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Who am I?

Not a practiced sewer for sure! I am a medical doctor and recently went through breast cancer treatment. And I didn't want to be treated as sick. So, I made "PICC Line Covers" up. Some of my friends didn't even realize I had a medical line under the PICC line cover.

For veteran sewers feel free to experiment with improving the design!

What's A PICC Line?

When a cancer patient gets chemotherapy they need to get their medications through an intravenous line. Many get a PICC line in because it stays in through the length of their chemotherapy treatment. Months for most people. A plastic bandage is adhered over the line when its not in use. Then it is further covered with a white mesh.

What use are PICC Line Covers?

* I didn’t like looking medicalized with the white meshy. With the cover, I look...fashionable?

* It stops shirts from catching on the line.

* It protects the plastic covering. (And if you want to scratch VERY gently, you can do it over the top of the cover.)

* Protects it at night while sleeping.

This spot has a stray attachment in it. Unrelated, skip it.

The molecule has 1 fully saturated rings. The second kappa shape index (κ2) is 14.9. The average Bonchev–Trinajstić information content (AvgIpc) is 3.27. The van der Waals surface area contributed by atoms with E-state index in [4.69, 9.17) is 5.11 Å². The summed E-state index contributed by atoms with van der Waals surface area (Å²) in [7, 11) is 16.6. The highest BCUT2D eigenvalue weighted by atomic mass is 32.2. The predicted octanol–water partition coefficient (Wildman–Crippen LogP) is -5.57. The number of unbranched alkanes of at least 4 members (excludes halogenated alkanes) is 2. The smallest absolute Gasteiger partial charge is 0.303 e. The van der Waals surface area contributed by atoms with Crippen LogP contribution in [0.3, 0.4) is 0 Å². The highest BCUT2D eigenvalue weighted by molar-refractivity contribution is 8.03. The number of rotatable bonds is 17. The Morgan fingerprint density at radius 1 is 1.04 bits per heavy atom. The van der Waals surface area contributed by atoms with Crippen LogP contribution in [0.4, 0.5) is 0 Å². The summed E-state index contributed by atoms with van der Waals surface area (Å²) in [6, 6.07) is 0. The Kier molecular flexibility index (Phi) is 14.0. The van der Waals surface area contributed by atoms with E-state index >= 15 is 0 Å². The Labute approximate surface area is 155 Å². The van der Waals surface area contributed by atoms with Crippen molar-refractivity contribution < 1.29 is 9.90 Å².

Step 1: Picking Fabric

Use 4 way stretch fabric. Some users find smooth slippery fabric the best for getting clothing on and off over top of it. But this may be preference so just try some different fabrics out.

Step 2: Sizing for the Cuff

1. Measure your arm circumference at the widest part of your upper arm. If you already have a PICC line in you may want to just measure your other arm.

2. The size is about 2.5 cm smaller than your upper arm circumference. It should be snug without being tight. Too tight and you may cause swelling of the arm or a clot to form. If you are wearing it and its causing "sock" lines in the arm it is definitely too tight. If it slides off your arm...too loose. Different materials don't stretch the same amount. So depending on the material you may need a slightly tighter or looser measurement for your cuff.

Step 3: Making a Template: Width

I made the shoulder end of the cuff about 2.5 cm smaller than the desired finished arm circumference. So if your arm measures 33 cm around then you would make the top end 30.5 cm.

The elbow end I made around 2.5 cm smaller than the top. So for this example the bottom end would be 28 cm wide. My template folds this in half.

Seem margin of around a cm is included in the above.

The picture of my template shows a slight curve the one long edge of the template. II did this to accommodate for a narrower upper arm and a broader biceps muscle and the slight bulge of the PICC line. This may not be necessary. You may want to experiment with it.

Step 4: Making a Template: Length

For most cuff sizes I made 32 cm long was enough.